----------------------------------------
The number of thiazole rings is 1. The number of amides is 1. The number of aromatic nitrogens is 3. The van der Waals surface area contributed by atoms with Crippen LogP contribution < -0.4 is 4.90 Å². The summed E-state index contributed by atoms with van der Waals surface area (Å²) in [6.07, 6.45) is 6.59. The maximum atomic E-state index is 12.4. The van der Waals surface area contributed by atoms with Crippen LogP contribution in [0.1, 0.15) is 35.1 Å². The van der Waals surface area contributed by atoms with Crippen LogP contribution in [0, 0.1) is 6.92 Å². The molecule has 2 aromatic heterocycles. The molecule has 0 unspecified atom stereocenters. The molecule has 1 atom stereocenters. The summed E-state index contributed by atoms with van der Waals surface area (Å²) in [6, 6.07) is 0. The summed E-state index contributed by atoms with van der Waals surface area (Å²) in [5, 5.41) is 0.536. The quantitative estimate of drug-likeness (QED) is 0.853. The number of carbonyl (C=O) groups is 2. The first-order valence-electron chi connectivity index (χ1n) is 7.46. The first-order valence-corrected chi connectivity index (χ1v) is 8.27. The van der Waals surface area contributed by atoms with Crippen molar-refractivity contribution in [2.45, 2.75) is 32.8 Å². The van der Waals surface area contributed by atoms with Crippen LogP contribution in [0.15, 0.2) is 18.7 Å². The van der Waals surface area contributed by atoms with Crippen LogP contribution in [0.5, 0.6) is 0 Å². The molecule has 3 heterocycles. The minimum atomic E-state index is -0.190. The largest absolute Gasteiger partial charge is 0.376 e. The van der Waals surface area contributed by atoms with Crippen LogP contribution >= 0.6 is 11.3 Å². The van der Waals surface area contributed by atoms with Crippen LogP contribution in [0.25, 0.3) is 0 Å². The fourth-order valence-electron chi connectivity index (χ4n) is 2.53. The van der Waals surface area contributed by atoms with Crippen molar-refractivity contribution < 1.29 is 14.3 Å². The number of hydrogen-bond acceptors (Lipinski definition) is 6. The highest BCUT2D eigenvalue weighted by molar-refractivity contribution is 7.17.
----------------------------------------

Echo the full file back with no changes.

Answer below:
The number of thiazole rings is 1. The number of amides is 1. The number of aromatic nitrogens is 3. The van der Waals surface area contributed by atoms with Crippen LogP contribution < -0.4 is 4.90 Å². The summed E-state index contributed by atoms with van der Waals surface area (Å²) in [6.07, 6.45) is 6.59. The maximum atomic E-state index is 12.4. The van der Waals surface area contributed by atoms with Crippen LogP contribution in [0.1, 0.15) is 35.1 Å². The van der Waals surface area contributed by atoms with Crippen LogP contribution in [0, 0.1) is 6.92 Å². The molecule has 2 aromatic heterocycles. The molecule has 0 unspecified atom stereocenters. The molecule has 1 atom stereocenters. The summed E-state index contributed by atoms with van der Waals surface area (Å²) in [6, 6.07) is 0. The summed E-state index contributed by atoms with van der Waals surface area (Å²) in [5, 5.41) is 0.536. The quantitative estimate of drug-likeness (QED) is 0.853. The number of carbonyl (C=O) groups is 2. The first-order valence-electron chi connectivity index (χ1n) is 7.46. The first-order valence-corrected chi connectivity index (χ1v) is 8.27. The van der Waals surface area contributed by atoms with Crippen molar-refractivity contribution in [2.45, 2.75) is 32.8 Å². The van der Waals surface area contributed by atoms with Crippen LogP contribution in [0.15, 0.2) is 18.7 Å². The van der Waals surface area contributed by atoms with Crippen LogP contribution in [0.5, 0.6) is 0 Å². The molecule has 3 heterocycles. The minimum atomic E-state index is -0.190. The largest absolute Gasteiger partial charge is 0.376 e. The van der Waals surface area contributed by atoms with Crippen LogP contribution >= 0.6 is 11.3 Å². The van der Waals surface area contributed by atoms with Crippen LogP contribution in [0.25, 0.3) is 0 Å². The fourth-order valence-electron chi connectivity index (χ4n) is 2.53. The van der Waals surface area contributed by atoms with Crippen molar-refractivity contribution < 1.29 is 14.3 Å². The number of hydrogen-bond acceptors (Lipinski definition) is 6. The highest BCUT2D eigenvalue weighted by molar-refractivity contribution is 7.17.